Support for children with special educational needs
2.1: If my child is identified as having SEND, who will oversee and plan their education programme?

The Class Teacher may initially fill in a ‘Graduated Approach Plan’ about a child and possibly discuss a plan of action/resources with the SEN Leader.  The Class Teacher will oversee and plan any interventions that are needed in order to help the child succeed and progress in their learning.  If, after a term of appropriate intervention and the child is still having difficulties, the child could be identified as having Special Educational Needs and a Supporting Achievement Plan (SAP) is drawn up.  If the child is identified as having SEN, the child is added to the Special Educational Needs Register so that their progress can be monitored more intensely by the SEN Leader and the Supporting Achievement Plan is reviewed termly by those supporting the child and discussed with parents. 


2.2: How will I be informed / consulted about the ways in which my child is being supported?

We actively ‘Assess, Plan, Do, Review’ 3 times a year in terms of data, which highlights any progress or further concerns over a child’s learning.  It is also generally the time when effectiveness of current intervention programmes are reviewed.  These will be discussed during termly Supporting Achievement Plan (SAP) meetings, followed by a meeting with the parents to discuss new targets and interventions.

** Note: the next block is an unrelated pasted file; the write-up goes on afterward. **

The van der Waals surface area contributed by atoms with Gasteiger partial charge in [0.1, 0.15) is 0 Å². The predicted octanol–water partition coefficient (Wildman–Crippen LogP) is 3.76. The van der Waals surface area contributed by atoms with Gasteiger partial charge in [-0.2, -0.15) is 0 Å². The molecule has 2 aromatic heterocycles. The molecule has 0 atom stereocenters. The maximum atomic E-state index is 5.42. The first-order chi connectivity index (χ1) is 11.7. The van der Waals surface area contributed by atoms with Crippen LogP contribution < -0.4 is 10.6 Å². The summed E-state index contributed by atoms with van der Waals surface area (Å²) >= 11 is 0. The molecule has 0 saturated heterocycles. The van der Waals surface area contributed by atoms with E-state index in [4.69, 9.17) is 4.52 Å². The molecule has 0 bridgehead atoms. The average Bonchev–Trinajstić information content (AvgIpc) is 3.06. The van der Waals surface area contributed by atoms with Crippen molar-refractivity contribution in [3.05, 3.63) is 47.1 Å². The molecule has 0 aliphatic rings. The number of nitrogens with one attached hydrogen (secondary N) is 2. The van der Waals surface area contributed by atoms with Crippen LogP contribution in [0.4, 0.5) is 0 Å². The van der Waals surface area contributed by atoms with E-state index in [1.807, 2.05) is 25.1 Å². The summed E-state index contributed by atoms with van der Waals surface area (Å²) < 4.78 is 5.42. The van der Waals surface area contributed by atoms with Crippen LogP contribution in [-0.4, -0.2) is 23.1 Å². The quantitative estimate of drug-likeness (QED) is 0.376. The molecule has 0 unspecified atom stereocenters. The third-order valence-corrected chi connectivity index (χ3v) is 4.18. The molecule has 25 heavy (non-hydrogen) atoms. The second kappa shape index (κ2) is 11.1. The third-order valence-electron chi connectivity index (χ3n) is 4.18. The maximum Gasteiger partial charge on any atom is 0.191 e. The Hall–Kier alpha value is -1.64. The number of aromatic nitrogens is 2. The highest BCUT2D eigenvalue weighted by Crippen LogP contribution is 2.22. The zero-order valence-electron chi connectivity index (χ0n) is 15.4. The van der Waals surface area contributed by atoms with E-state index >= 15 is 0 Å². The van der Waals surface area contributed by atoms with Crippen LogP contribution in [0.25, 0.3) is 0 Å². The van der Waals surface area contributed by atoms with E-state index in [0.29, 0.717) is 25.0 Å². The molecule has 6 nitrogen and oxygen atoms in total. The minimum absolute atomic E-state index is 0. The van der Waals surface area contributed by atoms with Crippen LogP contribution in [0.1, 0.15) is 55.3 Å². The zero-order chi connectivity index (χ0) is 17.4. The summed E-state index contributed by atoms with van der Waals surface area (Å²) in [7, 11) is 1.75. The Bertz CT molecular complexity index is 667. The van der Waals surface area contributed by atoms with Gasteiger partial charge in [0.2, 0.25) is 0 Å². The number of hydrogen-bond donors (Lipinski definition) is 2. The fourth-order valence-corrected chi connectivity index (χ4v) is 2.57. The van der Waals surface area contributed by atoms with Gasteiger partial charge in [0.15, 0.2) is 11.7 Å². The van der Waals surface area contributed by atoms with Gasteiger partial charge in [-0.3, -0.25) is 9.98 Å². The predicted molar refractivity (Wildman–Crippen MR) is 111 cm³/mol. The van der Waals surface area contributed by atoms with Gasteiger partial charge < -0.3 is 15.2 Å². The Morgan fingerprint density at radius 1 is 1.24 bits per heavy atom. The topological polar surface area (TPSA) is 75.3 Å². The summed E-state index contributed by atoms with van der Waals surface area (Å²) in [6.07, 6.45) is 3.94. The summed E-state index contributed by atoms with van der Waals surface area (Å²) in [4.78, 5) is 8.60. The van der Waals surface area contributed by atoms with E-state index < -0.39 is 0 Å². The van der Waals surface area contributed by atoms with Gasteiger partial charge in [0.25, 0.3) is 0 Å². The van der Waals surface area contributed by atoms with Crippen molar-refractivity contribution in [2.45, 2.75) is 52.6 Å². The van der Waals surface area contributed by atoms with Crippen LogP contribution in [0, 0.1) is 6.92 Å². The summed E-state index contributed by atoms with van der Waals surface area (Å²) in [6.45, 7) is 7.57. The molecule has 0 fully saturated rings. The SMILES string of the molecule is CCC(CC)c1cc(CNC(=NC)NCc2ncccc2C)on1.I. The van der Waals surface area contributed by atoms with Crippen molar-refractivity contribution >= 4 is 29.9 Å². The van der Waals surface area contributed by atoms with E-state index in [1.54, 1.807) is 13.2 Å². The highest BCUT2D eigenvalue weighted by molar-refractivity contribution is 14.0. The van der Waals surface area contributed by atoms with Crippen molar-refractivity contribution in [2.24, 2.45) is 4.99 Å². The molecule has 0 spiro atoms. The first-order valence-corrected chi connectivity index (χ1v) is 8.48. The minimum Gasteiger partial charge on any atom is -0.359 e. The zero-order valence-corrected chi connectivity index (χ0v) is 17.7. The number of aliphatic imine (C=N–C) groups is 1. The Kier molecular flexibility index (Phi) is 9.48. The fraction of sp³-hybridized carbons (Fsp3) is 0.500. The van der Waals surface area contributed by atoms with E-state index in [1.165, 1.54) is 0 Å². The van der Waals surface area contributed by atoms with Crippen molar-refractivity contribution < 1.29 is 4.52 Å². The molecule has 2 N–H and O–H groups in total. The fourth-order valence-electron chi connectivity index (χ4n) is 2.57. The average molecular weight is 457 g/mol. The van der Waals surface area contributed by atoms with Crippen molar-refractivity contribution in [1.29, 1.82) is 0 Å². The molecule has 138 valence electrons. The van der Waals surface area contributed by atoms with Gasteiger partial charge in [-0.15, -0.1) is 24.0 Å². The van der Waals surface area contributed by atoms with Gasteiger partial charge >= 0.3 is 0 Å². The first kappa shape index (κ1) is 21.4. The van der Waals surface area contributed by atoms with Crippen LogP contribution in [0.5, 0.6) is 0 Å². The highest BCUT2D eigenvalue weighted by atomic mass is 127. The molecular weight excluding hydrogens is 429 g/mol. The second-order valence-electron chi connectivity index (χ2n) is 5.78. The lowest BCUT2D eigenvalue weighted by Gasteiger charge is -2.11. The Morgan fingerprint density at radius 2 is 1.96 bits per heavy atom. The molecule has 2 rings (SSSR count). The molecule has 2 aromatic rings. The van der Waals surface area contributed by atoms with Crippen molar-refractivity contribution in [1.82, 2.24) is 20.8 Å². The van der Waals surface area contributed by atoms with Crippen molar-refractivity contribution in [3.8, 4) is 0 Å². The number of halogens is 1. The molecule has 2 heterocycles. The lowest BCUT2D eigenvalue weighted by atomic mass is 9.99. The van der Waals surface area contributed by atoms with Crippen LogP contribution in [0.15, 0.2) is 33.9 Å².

2.3: How will the school balance my child’s need for support with developing their independence?

All interventions at school are designed to teach children the strategies needed in order to develop their own independence in their learning.  Along with the SEN Leader, The Willows has a Pastoral Manager, who ensures children are supported emotionally.  The Pastoral Manager is trained in Emotional Literacy Support and Draw and Talk interventions, enabling the child to build an emotional awareness and self esteem.


2.4: How will the school match / differentiate the curriculum for my child’s needs?

If a child is identified as having SEND, an appropriate intervention may be planned in order to differentiate the curriculum and help the child progress/catch up with a Teaching Assistant.  Class Teachers will always be informed/aware of any strategies that they can use in the classroom to help cater for a child with SEND, e.g. positioning, task strips, coloured overlays etc.


2.5: What teaching strategies does the school use for children with learning difficulties, including autistic spectrum disorder, hearing impairment, visual impairment, speech and language difficulties?

At The Willows, we have a wide range of experience of SEND.  We have close links with a number of external agencies: Autism Spectrum Disorder (ASD) Advisory Service, Educational Psychologists (Ed Psych), Speech and Language Therapists (SaLT), Cognition and Learning Team (CaLT), Child and Adolescent Mental Health Team (CAMHs), Pre School Teacher Counsellors (PSTC), Sensory Consortium Service (SCS), Specialist Inclusion Support Service (SISS) and the Behaviour Support Team (BST).  We consult these services for advice on different teaching strategies when needed.  Depending on a child’s needs, these are some of the tools that we could use:

-       Task strips

-       Social Stories

-       Challenge packs

-       Numicon

-       Radio Aids